Assimil Russian

I’ve written many times about using the German Russisch ohne Mühe, as well as the relatively old Russian Without Toil. If you’re interested in learning Russian with Assimil and don’t speak German, and would like something a bit newer than the Soviet era, you’re in luck: Assimil has recently published Assimil Russian, a translation of the French Le Russe. It’s not available through, but I ordered it from Assimil, and received it within a few days (in the United States).

By |2012-08-27T22:16:55+00:00July 31st, 2012|Language Courses, Language Learning, Russian|3 Comments


  1. Kasper Meerts October 14, 2012 at 8:06 pm - Reply

    I’m at the 63th lesson of the Russian Assimil, though in the Dutch translation, which is my native language. I think it’s an awesome book and I’m sad to near the end. Do you have a suggestion for what book I can use next?

    • Josh October 14, 2012 at 11:56 pm - Reply

      Hi Kasper,

      I’d consider looking at some native materials – news articles, maybe some podcasts, etc. Assimil takes you far enough along that you should be able to break into some native stuff. There’s a book called “Using Russian” that you might want to check out, too.

      • Bierdetektor November 5, 2016 at 1:11 am - Reply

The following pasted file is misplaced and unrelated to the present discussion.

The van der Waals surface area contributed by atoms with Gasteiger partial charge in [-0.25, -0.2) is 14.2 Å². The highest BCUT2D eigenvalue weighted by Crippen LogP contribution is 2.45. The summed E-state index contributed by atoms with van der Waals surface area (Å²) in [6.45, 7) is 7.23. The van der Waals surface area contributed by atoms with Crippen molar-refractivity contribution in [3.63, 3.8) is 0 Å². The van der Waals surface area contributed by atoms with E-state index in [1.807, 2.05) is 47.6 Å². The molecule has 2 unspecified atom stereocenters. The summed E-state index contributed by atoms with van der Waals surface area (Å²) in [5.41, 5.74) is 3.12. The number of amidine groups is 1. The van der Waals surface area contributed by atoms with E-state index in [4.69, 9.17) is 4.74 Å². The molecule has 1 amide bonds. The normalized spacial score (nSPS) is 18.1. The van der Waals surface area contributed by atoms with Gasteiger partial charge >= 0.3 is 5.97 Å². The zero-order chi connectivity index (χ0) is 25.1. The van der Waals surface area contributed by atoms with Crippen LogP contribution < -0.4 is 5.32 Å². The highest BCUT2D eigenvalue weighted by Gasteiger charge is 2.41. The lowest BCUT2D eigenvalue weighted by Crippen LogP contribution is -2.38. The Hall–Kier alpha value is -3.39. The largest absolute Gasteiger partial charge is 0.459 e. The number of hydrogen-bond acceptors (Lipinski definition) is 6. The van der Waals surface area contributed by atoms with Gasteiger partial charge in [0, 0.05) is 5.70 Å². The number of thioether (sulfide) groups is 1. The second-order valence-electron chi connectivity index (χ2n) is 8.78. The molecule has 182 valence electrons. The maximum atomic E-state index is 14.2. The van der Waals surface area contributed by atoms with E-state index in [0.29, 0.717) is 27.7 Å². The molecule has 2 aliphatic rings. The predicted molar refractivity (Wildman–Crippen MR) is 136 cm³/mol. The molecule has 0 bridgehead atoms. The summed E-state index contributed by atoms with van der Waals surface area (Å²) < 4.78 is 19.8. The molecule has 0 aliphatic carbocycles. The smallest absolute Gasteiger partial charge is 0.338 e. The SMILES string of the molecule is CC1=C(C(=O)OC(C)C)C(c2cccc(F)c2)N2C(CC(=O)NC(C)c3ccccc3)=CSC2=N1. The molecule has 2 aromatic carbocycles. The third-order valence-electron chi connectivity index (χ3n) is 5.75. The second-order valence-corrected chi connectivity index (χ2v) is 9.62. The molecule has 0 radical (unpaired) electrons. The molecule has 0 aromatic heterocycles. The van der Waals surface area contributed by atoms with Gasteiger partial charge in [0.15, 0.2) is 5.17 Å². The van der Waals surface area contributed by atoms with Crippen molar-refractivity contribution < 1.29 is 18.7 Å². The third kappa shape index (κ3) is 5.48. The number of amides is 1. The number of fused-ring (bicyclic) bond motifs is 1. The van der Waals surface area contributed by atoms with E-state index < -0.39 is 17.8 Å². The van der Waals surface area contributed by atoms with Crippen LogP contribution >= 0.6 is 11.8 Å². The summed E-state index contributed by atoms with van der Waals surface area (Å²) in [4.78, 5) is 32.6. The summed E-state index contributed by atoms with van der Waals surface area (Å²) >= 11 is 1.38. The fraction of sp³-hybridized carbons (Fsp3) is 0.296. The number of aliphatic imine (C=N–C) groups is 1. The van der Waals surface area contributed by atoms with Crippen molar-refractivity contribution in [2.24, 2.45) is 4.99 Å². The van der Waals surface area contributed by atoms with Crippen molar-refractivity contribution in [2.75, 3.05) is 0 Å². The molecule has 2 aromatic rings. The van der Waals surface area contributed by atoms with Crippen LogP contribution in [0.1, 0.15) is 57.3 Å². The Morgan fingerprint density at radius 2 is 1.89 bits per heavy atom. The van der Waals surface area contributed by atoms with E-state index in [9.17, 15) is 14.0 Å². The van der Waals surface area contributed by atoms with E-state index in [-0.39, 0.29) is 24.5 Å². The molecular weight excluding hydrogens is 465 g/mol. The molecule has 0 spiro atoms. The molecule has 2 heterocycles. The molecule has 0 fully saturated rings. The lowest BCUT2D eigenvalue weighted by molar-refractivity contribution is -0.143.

There are 4 Assimil Russian courses as I know.

        Russian without Toil 1951/ sans peine 1948 A.Cherel

        Russian with ease – 1971 – 100 lessons – A.Cherel

        The new Russian with ease – 1996 71 lessons (Le Nouveau Russe sans peine) Dronov/Matchabelli

        Le Russe – 2008 – 100 lessons. -Victoria Melnikova-Suchet

        Also from Victoria Melnikova-Suchet is the Advanced Course:
        “Perfectionnement Russe” but just in french yet. So there is no translation to Assimil – “Using Russian” or ” Russisch in der Praxis” yet.

        The 2008 course is only available in french,italian,spanish?,and english.
        In Germany the 1996 course is still sold (last reprint 2013)

        The 1996 course has not the best reputation in the internet, the 71/48 of Cherel were packed in the later lessons with pieces of classical russian literature so you can say these are more sophisticated.
        The 90s course is shorter, and is focusing more on everyday conversation and topics.

        I was lucky to get a early 90s print of the 1971 course.

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